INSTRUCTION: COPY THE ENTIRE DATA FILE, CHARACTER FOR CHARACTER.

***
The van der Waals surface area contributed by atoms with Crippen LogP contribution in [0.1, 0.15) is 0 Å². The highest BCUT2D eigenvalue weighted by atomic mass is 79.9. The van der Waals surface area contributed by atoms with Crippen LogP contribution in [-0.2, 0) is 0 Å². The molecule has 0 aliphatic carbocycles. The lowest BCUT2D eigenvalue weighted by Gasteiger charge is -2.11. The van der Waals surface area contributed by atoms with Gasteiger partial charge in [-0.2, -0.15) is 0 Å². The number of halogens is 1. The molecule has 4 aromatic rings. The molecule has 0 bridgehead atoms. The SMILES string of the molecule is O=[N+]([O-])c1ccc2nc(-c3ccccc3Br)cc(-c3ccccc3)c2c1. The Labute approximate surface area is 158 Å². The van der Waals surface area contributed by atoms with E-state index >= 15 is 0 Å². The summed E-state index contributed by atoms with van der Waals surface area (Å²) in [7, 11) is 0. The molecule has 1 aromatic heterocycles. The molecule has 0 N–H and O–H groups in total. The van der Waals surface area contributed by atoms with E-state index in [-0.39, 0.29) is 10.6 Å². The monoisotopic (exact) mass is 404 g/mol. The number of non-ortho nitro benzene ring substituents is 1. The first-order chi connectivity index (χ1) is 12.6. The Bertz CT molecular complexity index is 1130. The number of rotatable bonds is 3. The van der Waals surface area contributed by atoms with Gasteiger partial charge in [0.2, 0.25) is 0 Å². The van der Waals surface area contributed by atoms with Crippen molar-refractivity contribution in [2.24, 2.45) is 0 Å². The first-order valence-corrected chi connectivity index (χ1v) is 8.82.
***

The van der Waals surface area contributed by atoms with Crippen LogP contribution in [0.1, 0.15) is 0 Å². The highest BCUT2D eigenvalue weighted by atomic mass is 79.9. The van der Waals surface area contributed by atoms with Crippen LogP contribution in [-0.2, 0) is 0 Å². The molecule has 0 aliphatic carbocycles. The lowest BCUT2D eigenvalue weighted by Gasteiger charge is -2.11. The van der Waals surface area contributed by atoms with Gasteiger partial charge in [-0.2, -0.15) is 0 Å². The number of halogens is 1. The molecule has 4 aromatic rings. The molecule has 0 bridgehead atoms. The SMILES string of the molecule is O=[N+]([O-])c1ccc2nc(-c3ccccc3Br)cc(-c3ccccc3)c2c1. The Labute approximate surface area is 158 Å². The van der Waals surface area contributed by atoms with E-state index >= 15 is 0 Å². The summed E-state index contributed by atoms with van der Waals surface area (Å²) in [7, 11) is 0. The molecule has 1 aromatic heterocycles. The molecule has 0 N–H and O–H groups in total. The van der Waals surface area contributed by atoms with E-state index in [-0.39, 0.29) is 10.6 Å². The monoisotopic (exact) mass is 404 g/mol. The number of non-ortho nitro benzene ring substituents is 1. The first-order chi connectivity index (χ1) is 12.6. The Bertz CT molecular complexity index is 1130. The number of rotatable bonds is 3. The van der Waals surface area contributed by atoms with Gasteiger partial charge in [0.2, 0.25) is 0 Å². The van der Waals surface area contributed by atoms with Crippen molar-refractivity contribution in [2.24, 2.45) is 0 Å². The first-order valence-corrected chi connectivity index (χ1v) is 8.82.